Oh God, I think I'm dying.
My parents wanted a Friday's gift card for their anniversary, and I thought I would get myself some dinner while I was there. I haven't been to Friday's in several months, and never in Tennessee, but I figured it's the same everywhere and I could just get chicken fingers and be fine. And I would have been, if I just had the chicken fingers.
They have this deal right now where you can get an appetizer, an entree, and a dessert for $12 something, and that seemed wonderfully simple. I opted for the fried macaroni and cheese (“Top Chef” has informed me that reinvented versions of old classics are hip and fun; I guess they forgot to inform Micah), the chicken fingers (when faced with a menu where I don’t immediately want something I tend to go for the chicken fingers as an easy default), and the mini mousse desserts, which allow you to pick two different shotglasses of mousse. I chose peanut butter and orange cream, comforting flavors of childhood that seemed to go with chicken fingers and mac and cheese.
The fried mac and cheese was good, coming in hot little nuggets of crispy batter with creamy macaroni and cheese inside. Alone, they would have been wonderful, but the sauce that’s drizzled under them on the serving plate is disgusting. I thought it might be some sort of mustard since it was yellow, but the flavor was so offensive I ended up scooping up a forkful by itself, just to evaluate it. It tasted like onions and fish, without a hint of mustard. It actually tasted like they took the grease that they fry everything in, mixed it with a little cream, and drooled it over the plate. It was vile, and I ate the rest of the nuggets as carefully as possible, to avoid getting them anywhere near the sauce.
The menu at the restaurant or online makes no mention of this bilious concoction, by the way, so this may be your only warning.
Next came the chicken fingers. You get a choice of barbeque or honey mustard sauce, so I picked honey mustard. I wasn’t totally committed to either sauce, but then it came out with a little cup of barbecue. I didn’t want to stress the waitress, though, since she was probably stressed already, and wouldn’t have said anything if she hadn’t said, “Oh, you wanted honey mustard. Don’t eat those yet!” Instead of taking the barbecue away, she brought a little cup of honey mustard, too, and then sailed away. Now that she’d gone to the trouble, I felt obligated to only use the honey mustard, and attempted to do so. It ran out before I ran out of chicken fingers, though, just as she walked by.
“Do you need another honey mustard?”
“Oh, no, I’ll just use the barbecue.”
Her smile said love, but her eyes screamed betrayal.
The meal finished with the pair of mousses that almost finished me. While waiting for them, I heard a waiter describing them to a couple near me with the kind of brutal honesty that I’m sure the TGI Friday’s corporation, a division of Kraft Foods, would prefer that their waitstaff not employ.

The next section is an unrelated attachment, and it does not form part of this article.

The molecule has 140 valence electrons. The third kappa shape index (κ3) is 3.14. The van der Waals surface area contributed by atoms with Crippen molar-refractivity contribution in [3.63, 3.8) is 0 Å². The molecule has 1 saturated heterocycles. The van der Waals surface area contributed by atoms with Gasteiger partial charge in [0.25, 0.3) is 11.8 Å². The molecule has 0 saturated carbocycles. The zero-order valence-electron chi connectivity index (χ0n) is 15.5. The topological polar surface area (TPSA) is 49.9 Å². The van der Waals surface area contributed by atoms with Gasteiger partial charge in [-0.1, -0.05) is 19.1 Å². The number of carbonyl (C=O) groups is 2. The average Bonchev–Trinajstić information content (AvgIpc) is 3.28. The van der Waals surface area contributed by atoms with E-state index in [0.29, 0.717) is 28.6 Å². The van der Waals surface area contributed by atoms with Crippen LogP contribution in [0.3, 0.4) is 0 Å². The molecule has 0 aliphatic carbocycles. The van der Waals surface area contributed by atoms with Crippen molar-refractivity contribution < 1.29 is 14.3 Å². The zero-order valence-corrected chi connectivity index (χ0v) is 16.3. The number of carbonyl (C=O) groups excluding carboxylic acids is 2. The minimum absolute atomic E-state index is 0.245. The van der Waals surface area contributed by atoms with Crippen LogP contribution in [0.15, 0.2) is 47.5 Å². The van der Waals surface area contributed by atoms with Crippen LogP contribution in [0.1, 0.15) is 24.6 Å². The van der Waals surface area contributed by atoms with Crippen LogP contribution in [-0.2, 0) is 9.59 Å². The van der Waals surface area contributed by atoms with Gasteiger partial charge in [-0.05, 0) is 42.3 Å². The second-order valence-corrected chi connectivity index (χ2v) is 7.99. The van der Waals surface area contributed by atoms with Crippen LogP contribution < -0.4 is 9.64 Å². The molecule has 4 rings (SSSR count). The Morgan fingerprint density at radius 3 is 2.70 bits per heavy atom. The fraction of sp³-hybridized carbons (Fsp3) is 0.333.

“Well, they’re shotglasses, so they’re not really filling. And they’re really sugary. Like too much sugar. The chocolate raspberry might be ok, but the rest are kind of, I don’t know, so sweet you almost feel sick. And it’s mousse, so it’s like, kind of like ice cream, but not really cold, and sort of thick but not really thick. I don’t really know what it’s made out of, but I think there might be dairy in there somewhere.”
I actually peered over the top of the table divider to see if he knew how loud he was being, but the sight of me, eyebrows raised, did nothing to slow him down. I imagine he won’t be at Friday’s for much longer with those kinds of sales skills.
When my pair of mousses arrived, I tried and tried to take a picture, but the waitress wouldn’t leave me alone.
“You need a refill? How do those look? Did you taste them yet? I love that orange one? I’ll be right back with that gift card.”
More than anything I wanted a picture of the orange cream one, because it just looked bizarre. The mousse was about the sherbet color that you would expect orange cream to be, but it was decorated with these weird orange and white lumps, too big to be sprinkles and too small to be chips, that looked exactly like aquarium gravel. They turned out to be lumps of pure sugar with a little bit of citrus flavor, and actually paired well with the mousse. I ate the entire thing and then used the tiny spoon to scrape the sides and make sure I didn’t miss any.
The peanut butter cup, on the other hand, is the reason that I’m sitting on my lounger holding my belly and erupting with explosive burps that feel like projectile launches. It looked like peanut butter mousse with tiny little chocolate chips in it, and I love peanut butter to the point that I will eat it out of the jar with a spoon, so I eagerly dug in.
I made it through two bites.
It was not mousse. It was a shotglass full of peanut butter, but not just peanut butter. Something thick and sweet was added to it, possibly sugar syrup. Whatever it was caused the peanut butter to coat my mouth and throat like that melted candle that Homer Simpson drank at the chili festival. I’d barely finished coping with the giant first bite I’d taken when I decided to give it another chance and not make any snap judgments. The second bite confirmed that, no, I was not mistaken and it was wretched.
It was so bad I tried to cough it up out in the parking lot, to the alarm of a family nearby. I continued trying to dislodge it all the way home, and now I can feel it twisting and bubbling inside me like a culture in a Petri dish.
Next time I’m just getting cake.